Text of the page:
Nothing more is written in the file about the destitute woman. Perhaps she was one of the ayahs who developed a special expertise in looking after children on voyages and travelled regularly to Britain. But if it was her first voyage, then her experience of being abandoned must have been truly terrifying.

Penny Brook and Margaret Makepeace
India Office Records Cc-by

Further reading:
Rozina Visram, Asians in Britain: 400 Years of History (Pluto Press, 2002)
Learning website: Asians in Britain 
Making Britain
Judicial and Public Annual Files 2575-2672: Case of an ayah abandoned in London, 16 Jul 1908, IOR/L/PJ/6/881, File 2622 Explore Archives and Manuscripts
London City Mission Magazine, report on the opening of the Home of Nations (Ayahs’ Home) on 4 King Edward Road, Hackney in June 1921 (Dec 1921 issue, page 140) PP.10451.C

 

02 July 2015

Herabai and Mithibai Tata: British support for Indian suffragists

In the second half of 1919, three Indian women, Sarojini Naidu, Herabai Tata and Mithibai Tata, were in London to address the Government as final readings of the 1919 Government of India Bill were being put through Parliament. They travelled to Britain to urge the Government to remove the sex disqualification that explicitly excluded women in India from the franchise.

Mother and daughter, Herabai and Mithibai Tata, were from Bombay and were on their first visit to Britain. They toured the country meeting with various women’s groups looking for support and advice. Their statement ‘Why Should Women Have Votes?’, sent to the India Office on 25 September 1919, laid out a number of reasons for Indian women to have the vote:

It has been recognised now in all countries that the sex barrier has been a grave mistake, is out of date, unworthy of the times, a relic of past days when might was above right … Why should India lag behind others in this respect and create a sex barrier where one does not exist, and thus brand Indian women as inferior to their sisters in other countries.

  Statement ‘Why Should Women Have Votes?'
IOR/L/PJ/9/8, File 267/19 Noc

In their support, as might be expected, the main women and suffrage organisations in Britain, the Women’s Freedom League, the National Union of Societies for Equal Citizenship and the National Council of Women of Great Britain and Ireland sent letters and resolutions to the India Office. However, the India Office soon became inundated with letters of support from individuals and local associations across the breadth of Britain.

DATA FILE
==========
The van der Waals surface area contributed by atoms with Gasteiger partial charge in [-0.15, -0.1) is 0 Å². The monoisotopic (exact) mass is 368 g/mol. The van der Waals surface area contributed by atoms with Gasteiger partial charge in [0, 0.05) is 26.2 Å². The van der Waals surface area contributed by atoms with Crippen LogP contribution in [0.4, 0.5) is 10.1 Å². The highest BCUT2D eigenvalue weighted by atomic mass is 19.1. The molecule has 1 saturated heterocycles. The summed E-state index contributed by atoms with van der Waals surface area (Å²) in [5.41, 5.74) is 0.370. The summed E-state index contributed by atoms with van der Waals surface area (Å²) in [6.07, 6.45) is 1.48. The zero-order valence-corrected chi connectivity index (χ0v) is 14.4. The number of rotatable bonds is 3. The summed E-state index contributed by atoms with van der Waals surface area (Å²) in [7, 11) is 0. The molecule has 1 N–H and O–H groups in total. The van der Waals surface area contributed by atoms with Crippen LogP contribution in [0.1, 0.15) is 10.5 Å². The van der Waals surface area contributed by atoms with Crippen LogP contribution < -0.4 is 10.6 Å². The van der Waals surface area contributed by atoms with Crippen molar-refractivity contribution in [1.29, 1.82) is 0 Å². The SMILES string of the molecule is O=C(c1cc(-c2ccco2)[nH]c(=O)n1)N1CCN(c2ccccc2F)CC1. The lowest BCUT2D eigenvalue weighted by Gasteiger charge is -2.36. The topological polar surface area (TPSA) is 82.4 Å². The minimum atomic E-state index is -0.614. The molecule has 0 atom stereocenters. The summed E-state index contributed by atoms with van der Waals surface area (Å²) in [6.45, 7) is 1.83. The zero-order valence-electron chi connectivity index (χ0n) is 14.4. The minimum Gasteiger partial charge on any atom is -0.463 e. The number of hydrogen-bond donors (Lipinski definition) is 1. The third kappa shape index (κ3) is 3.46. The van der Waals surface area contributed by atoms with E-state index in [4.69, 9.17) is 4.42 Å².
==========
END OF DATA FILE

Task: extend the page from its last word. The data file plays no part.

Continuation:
They included resolutions from three different groups in Glasgow. The Study Circle, Glasgow, sent the following on 17 September 1919:

That this meeting, approving of the principle of equality in the citizenship of men and women, urges that, in the Government of India Bill, women having the same qualifications as men should be included in the franchise proposals; so that popular government in India may start without any sex disability.

  Resolution from The Study Circle
IOR/L/PJ/9/8, File 267/19 Noc

 

The Tatas then went up to Scotland and engaged in an impromptu meeting that led to the following resolution sent on 24 November 1919:

That this meeting of Glasgow Citizens approves the principle of the extension of the franchise to Indian women as well as to the men of India, and asks that they shall be included on the same terms as men, in the franchise proposals being considered in the Government of India Bill.  

Similar resolutions were sent between September and December 1919 from the Glasgow Society for Women’s Suffrage, a public meeting of Newcastle citizens, the Huddersfield, Bristol and Manchester branches of the Women’s International League, the Liverpool Council of Women Citizens, the Cardiff Branch of the Britain and India Association, the Letchworth and Swansea branches of the Women’s Freedom League and the New Cross Branch of the National Co-operative Men’s Guild among many others.

These petitions were unsuccessful as the Government of India Bill did not include women into the franchise, but the Government did concede autonomy to Indian provinces to enfranchise women, which they started to do from 1921.


Sumita Mukherjee
King’s College London

Further reading:
IOR/L/PJ/9/8, File 267/19 - Representations etc relating to Franchise for Women in India under the Reforms Scheme (1918-1919)